Similar to the centralised concept, the effectiveness of strategic deconfliction depends on predictability.
The decentralised concept only provided separation management on a tactical level, combined with a degree of flow control, and a centralised ‘traffic information service’. Departure delays were implemented by the individual agents, and were limited to a low value of five minutes. As a result, the decentralised concept provided the most equitable access to airspace, with the least amount of imposed delay, and the highest flight efficiency. The observed number of intrusions shows that this does not come at the cost of severely reduced safety: results are on par with the centralised concept, and while the hybrid concept resulted in fewer intrusions, this is partially due to an effective airspace structure that can also be applied to other concepts.
In the decentralised concept, horizontal (re-)distribution of traffic was implemented through individual avoidance of hotspots: traffic density was observed centrally, from which information was provided to the individual agents so that they could re-route around dense areas. This is a reactive approach, which inherently still produces denser areas of traffic.
Tactical separation algorithms are almost without exception exclusively reactive: they act only in response to a detected conflict. In an airspace where conflicts can be considered as isolated events this is not a problem. This assumption however does not hold in dense and constrained airspace. The effect thereof can be seen in the high number of secondary conflicts observed for the decentralised concept in constrained airspace. While many of these conflicts can be seen as implicit coordination of intent, lowering the number of conflicts is nevertheless desirable. Pro-active strategies, where agents and neighbouring vehicles act to improve manoeuvrability without first detecting a conflict, can be a way to reduce the high number of knock-on conflicts.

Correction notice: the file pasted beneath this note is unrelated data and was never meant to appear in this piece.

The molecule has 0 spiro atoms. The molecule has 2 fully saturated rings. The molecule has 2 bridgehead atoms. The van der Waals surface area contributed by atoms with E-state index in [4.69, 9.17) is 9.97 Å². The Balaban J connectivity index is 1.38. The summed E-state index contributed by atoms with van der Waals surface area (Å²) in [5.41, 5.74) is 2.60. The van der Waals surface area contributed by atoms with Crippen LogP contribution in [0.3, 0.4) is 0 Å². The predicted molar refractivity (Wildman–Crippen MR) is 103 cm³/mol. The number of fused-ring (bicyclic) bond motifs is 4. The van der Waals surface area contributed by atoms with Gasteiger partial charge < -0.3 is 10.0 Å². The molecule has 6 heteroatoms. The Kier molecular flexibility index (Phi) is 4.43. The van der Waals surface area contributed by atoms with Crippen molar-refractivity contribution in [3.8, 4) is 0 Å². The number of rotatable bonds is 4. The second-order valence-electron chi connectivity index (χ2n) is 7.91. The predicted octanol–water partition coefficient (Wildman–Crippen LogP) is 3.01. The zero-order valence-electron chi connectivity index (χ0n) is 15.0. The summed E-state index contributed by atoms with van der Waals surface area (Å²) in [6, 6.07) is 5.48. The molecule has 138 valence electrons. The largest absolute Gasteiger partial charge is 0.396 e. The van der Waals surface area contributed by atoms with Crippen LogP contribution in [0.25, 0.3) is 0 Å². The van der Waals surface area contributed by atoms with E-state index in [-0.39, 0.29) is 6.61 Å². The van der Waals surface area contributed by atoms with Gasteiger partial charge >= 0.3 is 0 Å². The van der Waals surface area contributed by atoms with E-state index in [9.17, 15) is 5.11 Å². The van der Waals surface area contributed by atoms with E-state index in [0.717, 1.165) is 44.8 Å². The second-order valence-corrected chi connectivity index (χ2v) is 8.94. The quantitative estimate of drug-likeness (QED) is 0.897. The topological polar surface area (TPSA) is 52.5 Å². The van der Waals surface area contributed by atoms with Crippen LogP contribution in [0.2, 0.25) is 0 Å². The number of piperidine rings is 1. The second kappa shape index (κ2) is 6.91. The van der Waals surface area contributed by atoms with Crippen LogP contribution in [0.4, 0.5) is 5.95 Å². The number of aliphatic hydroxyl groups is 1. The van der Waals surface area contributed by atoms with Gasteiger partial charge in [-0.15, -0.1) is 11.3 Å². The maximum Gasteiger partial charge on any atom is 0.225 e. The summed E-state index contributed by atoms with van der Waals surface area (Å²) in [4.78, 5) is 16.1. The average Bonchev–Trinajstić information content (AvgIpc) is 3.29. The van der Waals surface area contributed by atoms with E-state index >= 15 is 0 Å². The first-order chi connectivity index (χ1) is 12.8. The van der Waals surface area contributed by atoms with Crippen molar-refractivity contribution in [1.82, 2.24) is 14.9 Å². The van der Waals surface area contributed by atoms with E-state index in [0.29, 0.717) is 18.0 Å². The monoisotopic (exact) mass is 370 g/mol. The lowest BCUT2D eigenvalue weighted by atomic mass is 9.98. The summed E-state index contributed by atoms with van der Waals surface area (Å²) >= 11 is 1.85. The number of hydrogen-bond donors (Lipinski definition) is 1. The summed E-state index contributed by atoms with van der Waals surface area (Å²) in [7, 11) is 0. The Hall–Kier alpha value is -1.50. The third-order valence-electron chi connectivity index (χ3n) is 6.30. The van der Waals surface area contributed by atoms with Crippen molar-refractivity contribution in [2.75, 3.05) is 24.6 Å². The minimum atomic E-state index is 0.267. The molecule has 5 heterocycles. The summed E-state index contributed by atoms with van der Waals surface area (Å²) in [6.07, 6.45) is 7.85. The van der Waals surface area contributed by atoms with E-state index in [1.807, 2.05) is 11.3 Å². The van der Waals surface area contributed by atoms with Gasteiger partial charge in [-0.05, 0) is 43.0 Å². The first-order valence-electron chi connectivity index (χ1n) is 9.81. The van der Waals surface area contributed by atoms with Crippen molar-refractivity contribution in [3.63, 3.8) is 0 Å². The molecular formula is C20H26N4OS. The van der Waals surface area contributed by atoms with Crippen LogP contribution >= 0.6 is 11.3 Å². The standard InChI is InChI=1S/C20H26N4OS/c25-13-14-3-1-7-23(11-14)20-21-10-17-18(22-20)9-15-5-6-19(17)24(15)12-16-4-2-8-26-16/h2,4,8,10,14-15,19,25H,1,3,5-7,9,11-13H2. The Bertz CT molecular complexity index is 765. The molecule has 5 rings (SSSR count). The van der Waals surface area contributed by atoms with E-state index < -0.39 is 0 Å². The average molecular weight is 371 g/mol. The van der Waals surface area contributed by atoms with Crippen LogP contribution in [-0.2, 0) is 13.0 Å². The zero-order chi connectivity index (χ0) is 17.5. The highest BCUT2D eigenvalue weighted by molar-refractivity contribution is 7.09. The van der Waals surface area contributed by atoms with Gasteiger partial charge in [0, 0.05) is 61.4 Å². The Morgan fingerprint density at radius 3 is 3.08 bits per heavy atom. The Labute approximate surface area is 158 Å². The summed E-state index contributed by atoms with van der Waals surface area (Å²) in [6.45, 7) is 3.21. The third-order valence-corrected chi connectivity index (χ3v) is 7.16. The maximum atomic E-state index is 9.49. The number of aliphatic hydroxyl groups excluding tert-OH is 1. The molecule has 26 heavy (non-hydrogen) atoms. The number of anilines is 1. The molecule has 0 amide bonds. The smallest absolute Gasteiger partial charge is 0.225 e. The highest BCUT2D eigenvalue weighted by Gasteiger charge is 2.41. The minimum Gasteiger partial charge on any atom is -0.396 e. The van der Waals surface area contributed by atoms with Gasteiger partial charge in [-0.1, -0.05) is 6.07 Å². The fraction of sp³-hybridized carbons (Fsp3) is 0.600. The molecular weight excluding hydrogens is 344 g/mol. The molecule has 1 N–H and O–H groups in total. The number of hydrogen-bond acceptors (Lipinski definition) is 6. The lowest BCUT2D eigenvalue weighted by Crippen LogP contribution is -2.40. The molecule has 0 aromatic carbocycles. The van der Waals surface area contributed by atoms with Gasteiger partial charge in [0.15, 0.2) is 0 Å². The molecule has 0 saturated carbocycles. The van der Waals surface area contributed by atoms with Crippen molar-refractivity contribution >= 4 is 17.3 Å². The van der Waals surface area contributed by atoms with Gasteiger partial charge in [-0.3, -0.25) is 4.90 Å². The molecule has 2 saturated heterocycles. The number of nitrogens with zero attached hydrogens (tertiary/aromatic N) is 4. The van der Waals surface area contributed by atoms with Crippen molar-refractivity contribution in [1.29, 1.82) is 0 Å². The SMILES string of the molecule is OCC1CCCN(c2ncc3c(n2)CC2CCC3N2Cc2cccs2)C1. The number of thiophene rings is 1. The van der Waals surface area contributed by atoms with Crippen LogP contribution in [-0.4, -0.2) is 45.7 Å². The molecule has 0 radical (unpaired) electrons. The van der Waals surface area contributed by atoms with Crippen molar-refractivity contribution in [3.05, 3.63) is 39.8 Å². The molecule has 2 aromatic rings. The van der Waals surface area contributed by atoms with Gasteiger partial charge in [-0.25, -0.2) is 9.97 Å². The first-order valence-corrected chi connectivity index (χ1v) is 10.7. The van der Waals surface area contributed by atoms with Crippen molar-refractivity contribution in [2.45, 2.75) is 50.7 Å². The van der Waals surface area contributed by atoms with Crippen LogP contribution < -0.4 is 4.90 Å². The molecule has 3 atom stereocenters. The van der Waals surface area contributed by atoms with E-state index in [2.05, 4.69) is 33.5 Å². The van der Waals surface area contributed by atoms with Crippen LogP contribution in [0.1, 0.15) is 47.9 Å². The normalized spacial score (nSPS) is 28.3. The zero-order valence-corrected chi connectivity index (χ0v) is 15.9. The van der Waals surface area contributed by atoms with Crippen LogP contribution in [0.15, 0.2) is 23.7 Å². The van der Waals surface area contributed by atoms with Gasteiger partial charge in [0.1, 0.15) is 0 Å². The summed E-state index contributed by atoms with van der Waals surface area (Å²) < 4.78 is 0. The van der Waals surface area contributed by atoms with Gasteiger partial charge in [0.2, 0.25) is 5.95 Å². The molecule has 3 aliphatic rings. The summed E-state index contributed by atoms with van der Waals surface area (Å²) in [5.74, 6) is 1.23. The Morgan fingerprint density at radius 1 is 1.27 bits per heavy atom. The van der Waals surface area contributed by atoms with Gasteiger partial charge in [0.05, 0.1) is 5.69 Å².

In any purely distributed system, the possibility exists of destabilising emerging patterns, causing unsafe situations. Avoiding these will require (centrally imposed) safeguards in terms of, for instance, capacity limits and flow restrictions (e.g., geovectoring).
Summarising the above, several key observations can be made from the results:
- The degree of centralisation has not shown to be a main contributing factor to safety. The results in terms of the number of intrusions for strategic deconfliction and tactical separation are similar, even when the simulation is solely deterministic.
- Airspace structuring emphasising alignment can bring significant reduction in conflicts and intrusions. The ring-road structure of free airspace in the hybrid concept has shown to be an effective means of imposing alignment in the airspace and reducing likelihood of conflict.
- To mitigate the likelihood of secondary conflicts, tactical resolution should consider pro-active (the ability to act without first detecting a conflict) actions, in addition to reactive (resolution actions in response to a detected conflict) actions, especially for decentralised implementations.
- Airspace structuring and strategic routing should consider efficiency impact. Here, increased path length will be limited by endurance and economic viability.
Access, equity and capacity:
- Strict pre-planning can diminish accessibility and capacity.